‘You don’t attack me, I don’t attack you’: Ford gets heated with reporters, defends Greenbelt plan

Premier Ford got testy with reporters on Thursday morning while fielding questions on the damning report about the province’s Greenbelt land swap.

Premier Doug Ford remained steadfast in his defence of Ontario’s housing minister and got testy with reporters while fielding questions on the damning report about the province’s Greenbelt land swap.

Ford held a news conference in Etobicoke on Thursday morning with his labour and education ministers, but the availability was overshadowed by the integrity commissioner’s recent findings and the growing calls for the housing minister to resign.

Ford said Housing Minister Steve Clark has a tough job and will remain part of his team as the government moves forward with a plan to build 1.5 million homes in the next decade.

“We’re going to work with Minister Clark like we work with the other ministers to fulfil our mandate,” Ford said. “Our mandate is to build homes.”

The calls for Clark’s resignation come after the integrity commissioner found Wednesday that he violated two sections of the Members’ Integrity Act that governs politicians’ ethics, conflict of interest rules and insider information rules when the province removed land from the protected Greenbelt for development.

Ford then went on the offensive against a reporter when he was asked if he would take personal responsibility for the matter.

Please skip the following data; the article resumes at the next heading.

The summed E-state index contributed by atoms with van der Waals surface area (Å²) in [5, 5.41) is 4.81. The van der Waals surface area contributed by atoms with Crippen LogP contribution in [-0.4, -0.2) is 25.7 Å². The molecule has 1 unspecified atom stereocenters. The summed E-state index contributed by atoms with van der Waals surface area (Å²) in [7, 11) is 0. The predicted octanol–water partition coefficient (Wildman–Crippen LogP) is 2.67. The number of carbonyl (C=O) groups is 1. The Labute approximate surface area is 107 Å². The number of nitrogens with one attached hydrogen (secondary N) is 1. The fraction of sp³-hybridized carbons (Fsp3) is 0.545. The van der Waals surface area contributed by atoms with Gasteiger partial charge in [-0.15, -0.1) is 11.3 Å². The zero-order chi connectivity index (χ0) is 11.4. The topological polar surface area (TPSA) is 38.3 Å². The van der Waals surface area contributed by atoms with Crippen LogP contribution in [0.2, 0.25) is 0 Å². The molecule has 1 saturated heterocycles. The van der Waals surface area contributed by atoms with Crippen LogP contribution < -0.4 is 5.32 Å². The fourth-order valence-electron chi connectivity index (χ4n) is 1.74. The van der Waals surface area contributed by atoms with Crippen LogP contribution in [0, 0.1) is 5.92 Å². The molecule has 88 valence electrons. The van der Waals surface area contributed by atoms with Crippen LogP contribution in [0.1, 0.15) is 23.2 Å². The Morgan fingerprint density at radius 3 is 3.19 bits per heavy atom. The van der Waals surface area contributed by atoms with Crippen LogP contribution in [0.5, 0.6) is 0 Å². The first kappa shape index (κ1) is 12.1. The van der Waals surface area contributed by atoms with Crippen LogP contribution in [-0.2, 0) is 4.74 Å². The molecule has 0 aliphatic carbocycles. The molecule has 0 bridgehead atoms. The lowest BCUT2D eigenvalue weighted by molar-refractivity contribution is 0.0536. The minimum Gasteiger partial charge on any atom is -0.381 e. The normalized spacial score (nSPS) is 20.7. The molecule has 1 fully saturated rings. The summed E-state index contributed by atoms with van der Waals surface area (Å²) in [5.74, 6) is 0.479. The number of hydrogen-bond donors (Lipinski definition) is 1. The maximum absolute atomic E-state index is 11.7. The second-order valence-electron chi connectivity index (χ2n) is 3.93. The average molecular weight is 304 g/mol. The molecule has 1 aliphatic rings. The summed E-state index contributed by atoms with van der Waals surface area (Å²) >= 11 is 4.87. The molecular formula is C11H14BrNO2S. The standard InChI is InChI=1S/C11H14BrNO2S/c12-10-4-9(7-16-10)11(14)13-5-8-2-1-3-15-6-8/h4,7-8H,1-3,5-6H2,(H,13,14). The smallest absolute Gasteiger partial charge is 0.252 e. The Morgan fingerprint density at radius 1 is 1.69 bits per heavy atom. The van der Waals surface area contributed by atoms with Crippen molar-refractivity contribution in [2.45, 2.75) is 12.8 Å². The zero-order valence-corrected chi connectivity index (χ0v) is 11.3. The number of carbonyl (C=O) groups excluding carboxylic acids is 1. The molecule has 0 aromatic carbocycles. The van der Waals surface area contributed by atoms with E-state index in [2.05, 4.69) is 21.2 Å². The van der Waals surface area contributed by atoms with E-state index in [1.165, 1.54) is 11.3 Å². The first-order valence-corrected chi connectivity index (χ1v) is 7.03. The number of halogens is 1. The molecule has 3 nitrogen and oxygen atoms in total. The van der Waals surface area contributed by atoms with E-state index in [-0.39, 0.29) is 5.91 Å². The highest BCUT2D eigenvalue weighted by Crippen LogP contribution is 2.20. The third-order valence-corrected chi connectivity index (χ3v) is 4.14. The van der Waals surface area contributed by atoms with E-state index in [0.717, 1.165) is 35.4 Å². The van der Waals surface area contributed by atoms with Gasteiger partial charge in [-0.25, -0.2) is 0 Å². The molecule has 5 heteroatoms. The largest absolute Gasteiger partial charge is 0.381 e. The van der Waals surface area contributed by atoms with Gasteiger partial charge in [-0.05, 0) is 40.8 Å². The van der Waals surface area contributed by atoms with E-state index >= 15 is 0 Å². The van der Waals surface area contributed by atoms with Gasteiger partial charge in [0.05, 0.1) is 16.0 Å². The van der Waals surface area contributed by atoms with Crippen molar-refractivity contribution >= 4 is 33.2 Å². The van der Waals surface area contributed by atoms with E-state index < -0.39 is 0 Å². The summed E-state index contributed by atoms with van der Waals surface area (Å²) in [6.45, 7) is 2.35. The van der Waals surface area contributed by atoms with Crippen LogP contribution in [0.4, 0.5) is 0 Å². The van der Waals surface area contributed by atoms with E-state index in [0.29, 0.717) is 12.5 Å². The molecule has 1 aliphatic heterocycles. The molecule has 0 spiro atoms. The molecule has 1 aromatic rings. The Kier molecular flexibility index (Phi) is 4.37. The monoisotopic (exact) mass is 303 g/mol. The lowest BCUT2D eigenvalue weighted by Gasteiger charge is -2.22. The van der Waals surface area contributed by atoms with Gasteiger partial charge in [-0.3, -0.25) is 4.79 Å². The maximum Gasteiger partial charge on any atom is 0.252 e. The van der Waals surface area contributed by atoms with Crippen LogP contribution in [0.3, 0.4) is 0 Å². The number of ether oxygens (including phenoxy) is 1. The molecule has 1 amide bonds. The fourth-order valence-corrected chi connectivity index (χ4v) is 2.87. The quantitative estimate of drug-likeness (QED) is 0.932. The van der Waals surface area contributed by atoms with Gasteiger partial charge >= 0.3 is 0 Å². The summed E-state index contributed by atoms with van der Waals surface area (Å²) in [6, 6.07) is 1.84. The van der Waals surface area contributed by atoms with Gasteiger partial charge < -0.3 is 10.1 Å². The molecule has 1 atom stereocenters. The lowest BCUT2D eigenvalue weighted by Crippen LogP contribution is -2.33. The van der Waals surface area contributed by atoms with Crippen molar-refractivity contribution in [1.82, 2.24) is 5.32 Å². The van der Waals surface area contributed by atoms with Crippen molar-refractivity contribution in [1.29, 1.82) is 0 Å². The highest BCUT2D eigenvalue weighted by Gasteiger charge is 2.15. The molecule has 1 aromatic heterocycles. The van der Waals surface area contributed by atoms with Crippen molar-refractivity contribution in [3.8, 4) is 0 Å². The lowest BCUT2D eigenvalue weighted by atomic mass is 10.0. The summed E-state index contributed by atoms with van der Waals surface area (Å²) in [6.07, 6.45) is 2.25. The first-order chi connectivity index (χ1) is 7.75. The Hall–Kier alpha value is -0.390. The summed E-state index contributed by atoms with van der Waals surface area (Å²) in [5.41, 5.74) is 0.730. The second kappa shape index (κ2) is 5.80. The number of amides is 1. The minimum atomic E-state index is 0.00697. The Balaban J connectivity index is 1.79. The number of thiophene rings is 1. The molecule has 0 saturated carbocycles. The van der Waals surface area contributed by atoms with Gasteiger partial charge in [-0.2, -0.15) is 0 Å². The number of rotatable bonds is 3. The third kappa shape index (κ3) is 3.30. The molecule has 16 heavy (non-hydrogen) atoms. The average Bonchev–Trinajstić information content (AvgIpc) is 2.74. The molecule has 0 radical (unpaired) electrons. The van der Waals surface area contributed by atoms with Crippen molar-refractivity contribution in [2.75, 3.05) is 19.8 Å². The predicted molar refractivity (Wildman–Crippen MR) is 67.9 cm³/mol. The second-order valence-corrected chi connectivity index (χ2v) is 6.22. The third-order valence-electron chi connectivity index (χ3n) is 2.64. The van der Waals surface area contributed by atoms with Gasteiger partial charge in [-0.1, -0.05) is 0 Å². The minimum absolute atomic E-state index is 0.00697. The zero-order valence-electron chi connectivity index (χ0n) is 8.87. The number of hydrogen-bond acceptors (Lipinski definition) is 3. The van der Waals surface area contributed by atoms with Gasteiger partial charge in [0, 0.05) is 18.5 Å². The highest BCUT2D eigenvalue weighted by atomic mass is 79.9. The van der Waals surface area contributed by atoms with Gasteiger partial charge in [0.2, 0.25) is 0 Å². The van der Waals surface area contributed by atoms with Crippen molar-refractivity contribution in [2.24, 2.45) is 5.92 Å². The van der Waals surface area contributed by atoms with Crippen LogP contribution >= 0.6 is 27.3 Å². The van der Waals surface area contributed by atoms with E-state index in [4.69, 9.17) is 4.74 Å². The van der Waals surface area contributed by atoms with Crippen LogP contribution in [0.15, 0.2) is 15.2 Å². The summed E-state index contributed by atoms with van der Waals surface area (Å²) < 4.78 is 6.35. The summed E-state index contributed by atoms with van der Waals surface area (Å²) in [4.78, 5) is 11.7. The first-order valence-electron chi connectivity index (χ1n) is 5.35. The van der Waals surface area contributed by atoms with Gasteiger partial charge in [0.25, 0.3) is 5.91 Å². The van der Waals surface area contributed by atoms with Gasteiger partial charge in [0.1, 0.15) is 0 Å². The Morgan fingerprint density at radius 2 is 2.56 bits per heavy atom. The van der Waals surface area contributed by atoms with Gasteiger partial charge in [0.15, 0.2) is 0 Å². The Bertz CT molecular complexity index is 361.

“I’m sure you just walked down the street from your home,” Ford snapped back instead of answering the question. “You have a home, do you know how many people don’t have a home? There are hundreds of thousands of people who don’t have homes.”

When asked about getting personal with a reporter, the premier responded “You don’t attack me, I don’t attack him.”

Clark addressed the media in his own news conference on Thursday afternoon where he refused to step down, instead apologizing to Ontarians for a flawed process.

Integrity commissioner J. David Wake’s scathing report found Ford’s housing minister failed to oversee the land selection process, which led to the private interests of certain developers being furthered improperly. The developers stand to make $8.3 billion as a result of the deal.

The report concluded that Clark’s chief of staff, Ryan Amato, was the “driving force” behind the lands that were selected to be developed. Amato has denied any wrongdoing but did resign from his position earlier this month after the auditor general found the Ford government gave preferential treatment to developers.

Wake recommended “that Minister Clark be reprimanded for his failure to comply with the Act” and the opposition continues to demand the housing minister’s resignation.

Clark released his own statement saying he accepts the integrity commissioner’s findings. Both Clark and Ford have denied any wrongdoing but have previously admitted the selection process was flawed.

Late Wednesday, the province confirmed it was beginning the process of returning two parcels of land slated for development in Ajax back to the Greenbelt after the owner listed them for sale.

“On the Greenbelt lands, I have a message for developers, get the shovels in the ground,” said Ford on Thursday. “Try me.”

Ontario created the Greenbelt in 2005 to protect agricultural and environmentally sensitive lands in the Greater Golden Horseshoe area from development.

Last year, the province took 7,400 acres of land out of the Greenbelt to build 50,000 homes and replaced it with about 9,400 acres elsewhere.

With files from The Canadian Press

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